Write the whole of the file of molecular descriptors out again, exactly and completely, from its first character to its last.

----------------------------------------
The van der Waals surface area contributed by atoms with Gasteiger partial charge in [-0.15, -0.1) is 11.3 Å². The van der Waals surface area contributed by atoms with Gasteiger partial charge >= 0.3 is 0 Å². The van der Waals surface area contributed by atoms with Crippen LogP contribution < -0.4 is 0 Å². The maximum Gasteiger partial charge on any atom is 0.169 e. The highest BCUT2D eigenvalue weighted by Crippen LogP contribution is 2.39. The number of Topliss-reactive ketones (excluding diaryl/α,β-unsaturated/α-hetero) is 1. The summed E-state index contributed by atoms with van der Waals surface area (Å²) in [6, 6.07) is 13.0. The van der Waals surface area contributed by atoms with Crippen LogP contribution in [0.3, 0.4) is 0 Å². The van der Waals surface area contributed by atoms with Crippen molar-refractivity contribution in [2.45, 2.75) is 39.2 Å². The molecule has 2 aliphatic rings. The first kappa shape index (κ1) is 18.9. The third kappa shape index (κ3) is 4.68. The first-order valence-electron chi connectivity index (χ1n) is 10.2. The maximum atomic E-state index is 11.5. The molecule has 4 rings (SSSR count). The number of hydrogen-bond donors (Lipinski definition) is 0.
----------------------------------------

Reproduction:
The van der Waals surface area contributed by atoms with Gasteiger partial charge in [-0.15, -0.1) is 11.3 Å². The van der Waals surface area contributed by atoms with Gasteiger partial charge >= 0.3 is 0 Å². The van der Waals surface area contributed by atoms with Crippen LogP contribution < -0.4 is 0 Å². The maximum Gasteiger partial charge on any atom is 0.169 e. The highest BCUT2D eigenvalue weighted by Crippen LogP contribution is 2.39. The number of Topliss-reactive ketones (excluding diaryl/α,β-unsaturated/α-hetero) is 1. The summed E-state index contributed by atoms with van der Waals surface area (Å²) in [6, 6.07) is 13.0. The van der Waals surface area contributed by atoms with Crippen LogP contribution in [0.3, 0.4) is 0 Å². The van der Waals surface area contributed by atoms with Crippen molar-refractivity contribution in [2.45, 2.75) is 39.2 Å². The molecule has 2 aliphatic rings. The first kappa shape index (κ1) is 18.9. The third kappa shape index (κ3) is 4.68. The first-order valence-electron chi connectivity index (χ1n) is 10.2. The maximum atomic E-state index is 11.5. The molecule has 4 rings (SSSR count). The number of hydrogen-bond donors (Lipinski definition) is 0.